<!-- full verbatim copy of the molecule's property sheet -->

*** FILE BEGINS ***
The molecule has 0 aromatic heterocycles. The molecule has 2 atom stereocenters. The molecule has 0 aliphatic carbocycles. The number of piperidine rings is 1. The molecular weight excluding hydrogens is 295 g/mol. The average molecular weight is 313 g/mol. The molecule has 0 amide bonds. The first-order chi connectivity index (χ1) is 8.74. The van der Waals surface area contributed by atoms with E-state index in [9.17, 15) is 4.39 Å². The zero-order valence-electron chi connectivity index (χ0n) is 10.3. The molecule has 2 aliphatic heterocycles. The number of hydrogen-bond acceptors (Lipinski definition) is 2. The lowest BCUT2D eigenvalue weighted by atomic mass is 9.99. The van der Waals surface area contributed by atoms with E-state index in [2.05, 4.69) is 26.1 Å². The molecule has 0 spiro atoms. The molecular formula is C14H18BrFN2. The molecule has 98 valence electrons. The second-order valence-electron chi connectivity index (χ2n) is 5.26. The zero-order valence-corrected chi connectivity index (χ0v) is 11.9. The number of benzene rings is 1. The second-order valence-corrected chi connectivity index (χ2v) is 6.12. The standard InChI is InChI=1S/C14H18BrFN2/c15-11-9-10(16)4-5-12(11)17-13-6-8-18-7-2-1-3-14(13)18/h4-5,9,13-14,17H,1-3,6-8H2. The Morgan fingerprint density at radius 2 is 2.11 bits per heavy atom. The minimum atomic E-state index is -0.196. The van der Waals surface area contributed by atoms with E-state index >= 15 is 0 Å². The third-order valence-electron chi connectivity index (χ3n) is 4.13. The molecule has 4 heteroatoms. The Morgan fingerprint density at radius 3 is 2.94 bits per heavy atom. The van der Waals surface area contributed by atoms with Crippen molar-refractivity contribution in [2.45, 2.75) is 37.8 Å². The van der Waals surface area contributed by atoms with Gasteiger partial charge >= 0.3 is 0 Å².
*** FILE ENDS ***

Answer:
The molecule has 0 aromatic heterocycles. The molecule has 2 atom stereocenters. The molecule has 0 aliphatic carbocycles. The number of piperidine rings is 1. The molecular weight excluding hydrogens is 295 g/mol. The average molecular weight is 313 g/mol. The molecule has 0 amide bonds. The first-order chi connectivity index (χ1) is 8.74. The van der Waals surface area contributed by atoms with E-state index in [9.17, 15) is 4.39 Å². The zero-order valence-electron chi connectivity index (χ0n) is 10.3. The molecule has 2 aliphatic heterocycles. The number of hydrogen-bond acceptors (Lipinski definition) is 2. The lowest BCUT2D eigenvalue weighted by atomic mass is 9.99. The van der Waals surface area contributed by atoms with E-state index in [2.05, 4.69) is 26.1 Å². The molecule has 0 spiro atoms. The molecular formula is C14H18BrFN2. The molecule has 98 valence electrons. The second-order valence-electron chi connectivity index (χ2n) is 5.26. The zero-order valence-corrected chi connectivity index (χ0v) is 11.9. The number of benzene rings is 1. The second-order valence-corrected chi connectivity index (χ2v) is 6.12. The standard InChI is InChI=1S/C14H18BrFN2/c15-11-9-10(16)4-5-12(11)17-13-6-8-18-7-2-1-3-14(13)18/h4-5,9,13-14,17H,1-3,6-8H2. The Morgan fingerprint density at radius 2 is 2.11 bits per heavy atom. The minimum atomic E-state index is -0.196. The van der Waals surface area contributed by atoms with E-state index >= 15 is 0 Å². The third-order valence-electron chi connectivity index (χ3n) is 4.13. The molecule has 4 heteroatoms. The Morgan fingerprint density at radius 3 is 2.94 bits per heavy atom. The van der Waals surface area contributed by atoms with Crippen molar-refractivity contribution in [2.45, 2.75) is 37.8 Å². The van der Waals surface area contributed by atoms with Gasteiger partial charge >= 0.3 is 0 Å².